'4-8 weeks left for diplomacy on Iran'

Deputy FM says China could replace Iran with energy suppliers like Saudi Arabia.

By
March 9, 2010 03:28
3 minute read.
Ahmadinejad visits of the Natanz Uranium Enrichmen

Ahmadinejad visits Natanz 311. (photo credit: Associated Press)

 
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Four to eight weeks remain to test the option of diplomatic engagement as means of stopping Iran’s nuclear program before sanctions will likely be imposed, Deputy Foreign Minister Danny Ayalon told an audience of foreign military officers and government officials in Herzliya on Monday.

Speaking to dozens of participants in a terrorism and security program run by the George C. Marshall European Center for Security Studies, Ayalon said the “time is not yet lost” to stem Iran’s nuclear ambitions, but added that “it is of the essence.”

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During a question and answer session at the Interdisciplinary Center’s Institute for Counter-Terrorism, Ayalon warned that Iran could try to sabotage sanctions by inflating international oil prices and raising energy costs for China, which is dependent on Iranian crude oil, and which is a permanent member of the UN security council. At the same time, he added, alternative energy providers to China, like Saudi Arabia, were available.

“The only way to stop Iran is through a unified diplomatic position,” Ayalon said. “Iran is a big and vulnerable country, that will use psychological warfare and [the tactic of] divide and conquer. Calling their bluff is the only way,” he added.

During his speech, Ayalon said Iran “is the source of instability in the Middle East. For Iran, the nuclear program is not a means but an end.”

Addressing attempts by the pro-Palestinian lobby abroad to have senior Israeli army figures and politicians arrested on war crimes charges, Ayalon said, “Terrorism has become sophisticated. It is trying to gain victory by exploiting the legal system. International law is suitable for wars between armies, not for combat between an army and a terrorist organization hiding within a [civilian] population. To win, the legal system must be configured to match the new type of warfare.”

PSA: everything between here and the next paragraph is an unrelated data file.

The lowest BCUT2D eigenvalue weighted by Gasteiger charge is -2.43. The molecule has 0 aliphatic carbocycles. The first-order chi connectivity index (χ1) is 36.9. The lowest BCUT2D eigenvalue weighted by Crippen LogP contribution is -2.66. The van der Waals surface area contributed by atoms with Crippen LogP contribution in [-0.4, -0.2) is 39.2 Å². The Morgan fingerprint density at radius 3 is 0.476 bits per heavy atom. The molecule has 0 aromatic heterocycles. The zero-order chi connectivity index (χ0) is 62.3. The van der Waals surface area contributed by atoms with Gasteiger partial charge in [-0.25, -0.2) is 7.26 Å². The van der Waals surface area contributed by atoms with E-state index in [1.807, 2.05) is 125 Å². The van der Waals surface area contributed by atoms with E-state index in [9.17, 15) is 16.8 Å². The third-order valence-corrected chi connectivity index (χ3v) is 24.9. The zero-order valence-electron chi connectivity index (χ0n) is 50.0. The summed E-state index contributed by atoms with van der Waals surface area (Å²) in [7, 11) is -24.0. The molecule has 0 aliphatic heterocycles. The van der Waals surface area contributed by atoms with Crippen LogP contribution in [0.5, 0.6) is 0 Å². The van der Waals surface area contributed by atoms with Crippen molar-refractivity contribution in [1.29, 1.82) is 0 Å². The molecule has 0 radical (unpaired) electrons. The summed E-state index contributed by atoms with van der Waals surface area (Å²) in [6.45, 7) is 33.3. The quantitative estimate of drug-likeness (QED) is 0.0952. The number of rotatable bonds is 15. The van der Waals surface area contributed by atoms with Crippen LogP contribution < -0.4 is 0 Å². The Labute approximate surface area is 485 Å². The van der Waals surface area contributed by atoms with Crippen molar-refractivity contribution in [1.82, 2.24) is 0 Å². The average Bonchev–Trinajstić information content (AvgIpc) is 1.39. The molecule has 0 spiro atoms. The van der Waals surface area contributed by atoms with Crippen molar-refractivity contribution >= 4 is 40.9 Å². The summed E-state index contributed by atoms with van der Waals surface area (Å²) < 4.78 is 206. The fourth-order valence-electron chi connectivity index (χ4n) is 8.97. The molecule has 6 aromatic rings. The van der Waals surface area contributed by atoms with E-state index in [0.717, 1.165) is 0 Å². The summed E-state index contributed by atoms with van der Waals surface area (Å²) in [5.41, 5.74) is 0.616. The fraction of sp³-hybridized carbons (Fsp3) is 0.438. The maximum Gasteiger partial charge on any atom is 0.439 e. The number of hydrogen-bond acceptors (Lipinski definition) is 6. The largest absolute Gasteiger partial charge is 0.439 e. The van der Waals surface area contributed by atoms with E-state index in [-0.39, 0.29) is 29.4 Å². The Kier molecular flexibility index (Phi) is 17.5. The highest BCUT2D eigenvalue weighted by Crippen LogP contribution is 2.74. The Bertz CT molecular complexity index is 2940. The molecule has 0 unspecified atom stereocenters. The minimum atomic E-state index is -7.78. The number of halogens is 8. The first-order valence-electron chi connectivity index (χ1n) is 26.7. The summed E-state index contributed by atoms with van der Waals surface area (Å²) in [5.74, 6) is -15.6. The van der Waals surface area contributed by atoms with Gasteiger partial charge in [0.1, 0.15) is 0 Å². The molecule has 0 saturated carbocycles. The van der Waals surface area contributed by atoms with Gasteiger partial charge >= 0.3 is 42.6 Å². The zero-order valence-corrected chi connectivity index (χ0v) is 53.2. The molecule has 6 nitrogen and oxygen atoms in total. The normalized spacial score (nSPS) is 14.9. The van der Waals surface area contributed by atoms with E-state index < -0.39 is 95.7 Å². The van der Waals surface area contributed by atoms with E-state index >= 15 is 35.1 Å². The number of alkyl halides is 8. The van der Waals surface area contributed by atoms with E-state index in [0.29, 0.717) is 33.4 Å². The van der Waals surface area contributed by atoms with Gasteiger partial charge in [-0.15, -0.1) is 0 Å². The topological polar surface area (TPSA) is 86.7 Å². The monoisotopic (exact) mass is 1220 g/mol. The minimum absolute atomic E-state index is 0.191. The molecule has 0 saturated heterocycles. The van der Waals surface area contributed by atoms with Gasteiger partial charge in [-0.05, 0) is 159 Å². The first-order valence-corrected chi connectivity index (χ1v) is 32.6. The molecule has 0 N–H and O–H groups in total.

Former IDF chief of staff and Minister for Strategic Affairs Moshe Ya’alon told the audience of two main terrorist fronts, one led by Sunni al-Qaida and the second managed by Shi’ite Iran, which included Hizbullah and Hamas.

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While the US and its allies were the targets of the former entity, Israel was the main target of the latter, Ya’alon said.

He argued that the Iranian-backed axis had access to more weapons and resources than al-Qaida due to the existence of two state sponsors of terrorism in the coalition – Iran and Syria.

Ya’alon said that any future peace agreement with the Palestinians would have to be based on an insistence on an end to terrorism and indoctrination to hatred among schoolchildren.

“Without these changes, any peace will be a temporary cease-fire,” he added.

Ya’alon described the Goldstone Report as “the most clear example of a new blood libel whose purpose is to deprive Israel from defending itself.”

Speaking to The Jerusalem Post, former CIA agent Dr. Jay Le Beau, trip leader and instructor of the Marshall Center, addressed the differences in perception of the Iranian threat among western security circles.

“I would argue that the US views Iran differently than a lot of European friends and colleagues, primarily due to a history that is particular to us. American security officials... regard Iran as having a long history of rogue state behavior. That was particularly the case at the start of the Islamic Revolution, because it was American hostages who were held and mistreated for a long period of time,” Le Beau said.

“European countries by and large, while surely objecting [to Iran’s conduct], did not have it directed at them. I would argue that their view is fundamentally different,” he added.

Le Beau described efforts by US President Barack Obama to engage Iran diplomatically as “prudent,” but added, “today, a lot of observers see this has not demonstrated results. Iran seems to be impervious to any sort of approach.”

Le Beau, who served in the CIA for 26 years as a clandestine service officer, spent most of his service time outside of the US. He is leading a five week program for more than 80 students from around the world, including Israel, comprised of intelligence officers and government members which includes a one-week visit to Israel in this year’s course, and four weeks of study at the Marshall Center’s campus in Garmisch, Germany.

“We believe our program helps create a global network of practitioners who know each other and who have learned of each other’s solutions,” he said.

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